Experiencing discrimination as a child

Experiencing discrimination as a child Feeling empowered by taiko Taiko as self-expression Sense of lineage between Sansei and Issei through Taiko Learning from and appreciating the Nisei experience Diverse membership in San Jose Taiko Bringing Japanese American taiko to Japan A “principally-based” taiko group in England creating a global taiko community

Transcripts available in the following languages:

It was Easter, and I had another friend in school that I wanted her to come to Easter service. So she said, “Okay. That’d be fine.” So my mother drove me to her house to pick her up for Easter. And I had a nice Easter dress on and went over to her house, knocked on the door. And she opened to the door, and she was still in her play clothes. And she looked very sad. “Aren’t you coming to church with me?” And she said, “I can’t. My mother won’t let me.” And I said, “What?” And she started to cry and said, “I’m so sorry. My mother’s crazy. She thinks that I might end up marrying Japanese just like you.” Sixth grade—how am I supposed to digest all that information? And all of sudden, she said, “I’m so sorry. I’m so sorry. I can’t go.” And then the door closed. I had to collect my wits. And going “Oh gosh. I got to go back to the car.” And mom’s gonna ask me, well, where’s Janice? “She’s sick.” That’s all I said. Went to church and just kind of denied that whole incident.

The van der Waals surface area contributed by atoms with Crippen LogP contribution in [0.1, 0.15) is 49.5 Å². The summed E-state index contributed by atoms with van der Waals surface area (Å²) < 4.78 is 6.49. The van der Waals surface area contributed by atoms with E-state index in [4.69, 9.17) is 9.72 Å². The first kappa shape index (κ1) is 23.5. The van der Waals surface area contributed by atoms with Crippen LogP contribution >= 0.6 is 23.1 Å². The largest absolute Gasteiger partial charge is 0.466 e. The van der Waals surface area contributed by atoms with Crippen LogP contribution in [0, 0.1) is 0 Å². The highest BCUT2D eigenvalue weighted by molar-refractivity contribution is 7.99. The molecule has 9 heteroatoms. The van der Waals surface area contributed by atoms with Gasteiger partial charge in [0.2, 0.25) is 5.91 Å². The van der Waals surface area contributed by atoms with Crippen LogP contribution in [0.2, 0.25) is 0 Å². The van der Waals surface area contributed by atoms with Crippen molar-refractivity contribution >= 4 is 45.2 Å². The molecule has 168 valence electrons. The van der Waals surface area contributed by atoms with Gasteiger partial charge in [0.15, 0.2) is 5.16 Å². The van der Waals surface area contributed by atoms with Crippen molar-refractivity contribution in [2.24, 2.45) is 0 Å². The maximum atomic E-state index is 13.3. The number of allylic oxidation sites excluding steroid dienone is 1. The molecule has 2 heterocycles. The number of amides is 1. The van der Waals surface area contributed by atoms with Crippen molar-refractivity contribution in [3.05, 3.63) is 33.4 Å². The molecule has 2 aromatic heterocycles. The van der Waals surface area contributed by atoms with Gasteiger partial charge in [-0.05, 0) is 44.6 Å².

Date: January 26, 2005
Location: California, US
Interviewer: Art Hansen, Sojin Kim
Contributed by: Watase Media Arts Center, Japanese American National Museum

discrimination racism

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